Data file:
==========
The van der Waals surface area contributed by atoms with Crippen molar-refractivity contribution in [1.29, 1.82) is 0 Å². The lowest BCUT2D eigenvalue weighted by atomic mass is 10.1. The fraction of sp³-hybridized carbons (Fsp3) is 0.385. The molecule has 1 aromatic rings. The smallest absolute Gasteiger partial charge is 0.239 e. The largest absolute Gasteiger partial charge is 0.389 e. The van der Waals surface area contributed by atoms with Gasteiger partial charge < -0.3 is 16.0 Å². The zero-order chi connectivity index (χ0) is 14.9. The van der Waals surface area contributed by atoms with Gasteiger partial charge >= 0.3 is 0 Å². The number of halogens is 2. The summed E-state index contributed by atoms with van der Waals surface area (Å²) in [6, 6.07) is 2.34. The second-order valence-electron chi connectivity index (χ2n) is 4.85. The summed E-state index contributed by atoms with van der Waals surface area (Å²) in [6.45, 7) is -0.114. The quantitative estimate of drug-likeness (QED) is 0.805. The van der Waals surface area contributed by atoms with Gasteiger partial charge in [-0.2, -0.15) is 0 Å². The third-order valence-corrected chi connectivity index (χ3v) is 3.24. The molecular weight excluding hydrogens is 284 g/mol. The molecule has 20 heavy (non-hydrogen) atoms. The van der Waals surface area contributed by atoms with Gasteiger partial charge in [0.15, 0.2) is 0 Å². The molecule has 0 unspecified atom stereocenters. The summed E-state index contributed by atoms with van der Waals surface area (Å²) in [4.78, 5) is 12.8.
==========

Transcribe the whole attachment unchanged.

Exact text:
The van der Waals surface area contributed by atoms with Crippen molar-refractivity contribution in [1.29, 1.82) is 0 Å². The lowest BCUT2D eigenvalue weighted by atomic mass is 10.1. The fraction of sp³-hybridized carbons (Fsp3) is 0.385. The molecule has 1 aromatic rings. The smallest absolute Gasteiger partial charge is 0.239 e. The largest absolute Gasteiger partial charge is 0.389 e. The van der Waals surface area contributed by atoms with Gasteiger partial charge < -0.3 is 16.0 Å². The zero-order chi connectivity index (χ0) is 14.9. The van der Waals surface area contributed by atoms with Gasteiger partial charge >= 0.3 is 0 Å². The number of halogens is 2. The summed E-state index contributed by atoms with van der Waals surface area (Å²) in [6, 6.07) is 2.34. The second-order valence-electron chi connectivity index (χ2n) is 4.85. The summed E-state index contributed by atoms with van der Waals surface area (Å²) in [6.45, 7) is -0.114. The quantitative estimate of drug-likeness (QED) is 0.805. The van der Waals surface area contributed by atoms with Gasteiger partial charge in [-0.2, -0.15) is 0 Å². The third-order valence-corrected chi connectivity index (χ3v) is 3.24. The molecular weight excluding hydrogens is 284 g/mol. The molecule has 20 heavy (non-hydrogen) atoms. The van der Waals surface area contributed by atoms with Gasteiger partial charge in [0.15, 0.2) is 0 Å². The molecule has 0 unspecified atom stereocenters. The summed E-state index contributed by atoms with van der Waals surface area (Å²) in [4.78, 5) is 12.8.